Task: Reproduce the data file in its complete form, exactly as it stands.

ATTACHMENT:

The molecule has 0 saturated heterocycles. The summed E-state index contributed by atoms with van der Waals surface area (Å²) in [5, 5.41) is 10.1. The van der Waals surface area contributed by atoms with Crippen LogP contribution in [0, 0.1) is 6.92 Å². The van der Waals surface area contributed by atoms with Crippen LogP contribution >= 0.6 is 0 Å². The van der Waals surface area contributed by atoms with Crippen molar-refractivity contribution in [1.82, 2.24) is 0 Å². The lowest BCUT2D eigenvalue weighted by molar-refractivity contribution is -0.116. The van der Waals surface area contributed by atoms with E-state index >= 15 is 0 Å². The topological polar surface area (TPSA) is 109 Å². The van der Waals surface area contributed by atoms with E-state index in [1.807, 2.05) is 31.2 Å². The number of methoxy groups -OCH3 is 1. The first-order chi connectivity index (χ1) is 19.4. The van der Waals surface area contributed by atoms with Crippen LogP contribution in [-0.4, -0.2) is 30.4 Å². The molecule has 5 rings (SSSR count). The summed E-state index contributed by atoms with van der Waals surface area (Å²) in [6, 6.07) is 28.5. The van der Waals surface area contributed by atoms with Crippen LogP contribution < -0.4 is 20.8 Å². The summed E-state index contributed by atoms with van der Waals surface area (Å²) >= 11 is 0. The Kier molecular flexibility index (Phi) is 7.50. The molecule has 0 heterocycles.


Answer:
The molecule has 0 saturated heterocycles. The summed E-state index contributed by atoms with van der Waals surface area (Å²) in [5, 5.41) is 10.1. The van der Waals surface area contributed by atoms with Crippen LogP contribution in [0, 0.1) is 6.92 Å². The van der Waals surface area contributed by atoms with Crippen LogP contribution >= 0.6 is 0 Å². The van der Waals surface area contributed by atoms with Crippen molar-refractivity contribution in [1.82, 2.24) is 0 Å². The lowest BCUT2D eigenvalue weighted by molar-refractivity contribution is -0.116. The van der Waals surface area contributed by atoms with E-state index >= 15 is 0 Å². The topological polar surface area (TPSA) is 109 Å². The van der Waals surface area contributed by atoms with E-state index in [1.807, 2.05) is 31.2 Å². The number of methoxy groups -OCH3 is 1. The first-order chi connectivity index (χ1) is 19.4. The van der Waals surface area contributed by atoms with Crippen LogP contribution in [-0.4, -0.2) is 30.4 Å². The molecule has 5 rings (SSSR count). The summed E-state index contributed by atoms with van der Waals surface area (Å²) in [6, 6.07) is 28.5. The van der Waals surface area contributed by atoms with Crippen LogP contribution < -0.4 is 20.8 Å². The summed E-state index contributed by atoms with van der Waals surface area (Å²) >= 11 is 0. The Kier molecular flexibility index (Phi) is 7.50. The molecule has 0 heterocycles.